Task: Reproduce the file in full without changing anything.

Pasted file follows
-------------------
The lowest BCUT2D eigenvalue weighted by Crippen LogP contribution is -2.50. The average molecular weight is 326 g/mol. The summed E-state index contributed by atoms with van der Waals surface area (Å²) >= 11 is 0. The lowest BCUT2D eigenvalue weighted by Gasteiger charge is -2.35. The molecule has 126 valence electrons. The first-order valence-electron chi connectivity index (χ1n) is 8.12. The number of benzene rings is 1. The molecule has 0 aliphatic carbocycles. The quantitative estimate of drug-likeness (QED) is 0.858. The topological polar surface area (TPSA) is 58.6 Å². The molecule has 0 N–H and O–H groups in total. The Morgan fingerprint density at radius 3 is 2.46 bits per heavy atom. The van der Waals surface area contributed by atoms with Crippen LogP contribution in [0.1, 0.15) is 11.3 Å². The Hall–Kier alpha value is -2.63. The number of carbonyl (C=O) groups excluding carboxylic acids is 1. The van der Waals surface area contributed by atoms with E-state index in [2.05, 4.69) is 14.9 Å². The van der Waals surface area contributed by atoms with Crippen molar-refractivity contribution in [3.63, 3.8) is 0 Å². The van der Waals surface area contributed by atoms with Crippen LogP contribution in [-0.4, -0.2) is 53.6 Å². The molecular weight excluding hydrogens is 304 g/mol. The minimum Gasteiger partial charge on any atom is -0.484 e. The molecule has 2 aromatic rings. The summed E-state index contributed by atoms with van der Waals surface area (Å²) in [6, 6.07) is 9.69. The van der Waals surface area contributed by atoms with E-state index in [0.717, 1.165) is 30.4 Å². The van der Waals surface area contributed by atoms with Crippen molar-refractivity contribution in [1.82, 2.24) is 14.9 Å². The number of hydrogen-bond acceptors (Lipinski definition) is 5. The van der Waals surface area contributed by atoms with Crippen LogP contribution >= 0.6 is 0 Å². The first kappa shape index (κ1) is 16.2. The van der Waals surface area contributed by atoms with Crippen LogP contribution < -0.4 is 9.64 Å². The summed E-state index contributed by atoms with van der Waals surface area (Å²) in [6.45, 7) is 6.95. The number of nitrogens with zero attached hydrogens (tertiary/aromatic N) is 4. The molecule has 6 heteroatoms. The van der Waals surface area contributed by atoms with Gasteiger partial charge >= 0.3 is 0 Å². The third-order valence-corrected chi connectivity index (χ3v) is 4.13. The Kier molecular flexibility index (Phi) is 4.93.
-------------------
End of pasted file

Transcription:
The lowest BCUT2D eigenvalue weighted by Crippen LogP contribution is -2.50. The average molecular weight is 326 g/mol. The summed E-state index contributed by atoms with van der Waals surface area (Å²) >= 11 is 0. The lowest BCUT2D eigenvalue weighted by Gasteiger charge is -2.35. The molecule has 126 valence electrons. The first-order valence-electron chi connectivity index (χ1n) is 8.12. The number of benzene rings is 1. The molecule has 0 aliphatic carbocycles. The quantitative estimate of drug-likeness (QED) is 0.858. The topological polar surface area (TPSA) is 58.6 Å². The molecule has 0 N–H and O–H groups in total. The Morgan fingerprint density at radius 3 is 2.46 bits per heavy atom. The van der Waals surface area contributed by atoms with Crippen LogP contribution in [0.1, 0.15) is 11.3 Å². The Hall–Kier alpha value is -2.63. The number of carbonyl (C=O) groups excluding carboxylic acids is 1. The van der Waals surface area contributed by atoms with E-state index in [2.05, 4.69) is 14.9 Å². The van der Waals surface area contributed by atoms with Crippen molar-refractivity contribution in [3.63, 3.8) is 0 Å². The van der Waals surface area contributed by atoms with Crippen LogP contribution in [-0.4, -0.2) is 53.6 Å². The molecular weight excluding hydrogens is 304 g/mol. The minimum Gasteiger partial charge on any atom is -0.484 e. The molecule has 2 aromatic rings. The summed E-state index contributed by atoms with van der Waals surface area (Å²) in [6, 6.07) is 9.69. The van der Waals surface area contributed by atoms with E-state index in [0.717, 1.165) is 30.4 Å². The van der Waals surface area contributed by atoms with Crippen molar-refractivity contribution in [1.82, 2.24) is 14.9 Å². The number of hydrogen-bond acceptors (Lipinski definition) is 5. The van der Waals surface area contributed by atoms with Crippen LogP contribution >= 0.6 is 0 Å². The first kappa shape index (κ1) is 16.2. The van der Waals surface area contributed by atoms with Crippen LogP contribution < -0.4 is 9.64 Å². The summed E-state index contributed by atoms with van der Waals surface area (Å²) in [6.45, 7) is 6.95. The number of nitrogens with zero attached hydrogens (tertiary/aromatic N) is 4. The molecule has 6 heteroatoms. The van der Waals surface area contributed by atoms with Gasteiger partial charge >= 0.3 is 0 Å². The third-order valence-corrected chi connectivity index (χ3v) is 4.13. The Kier molecular flexibility index (Phi) is 4.93.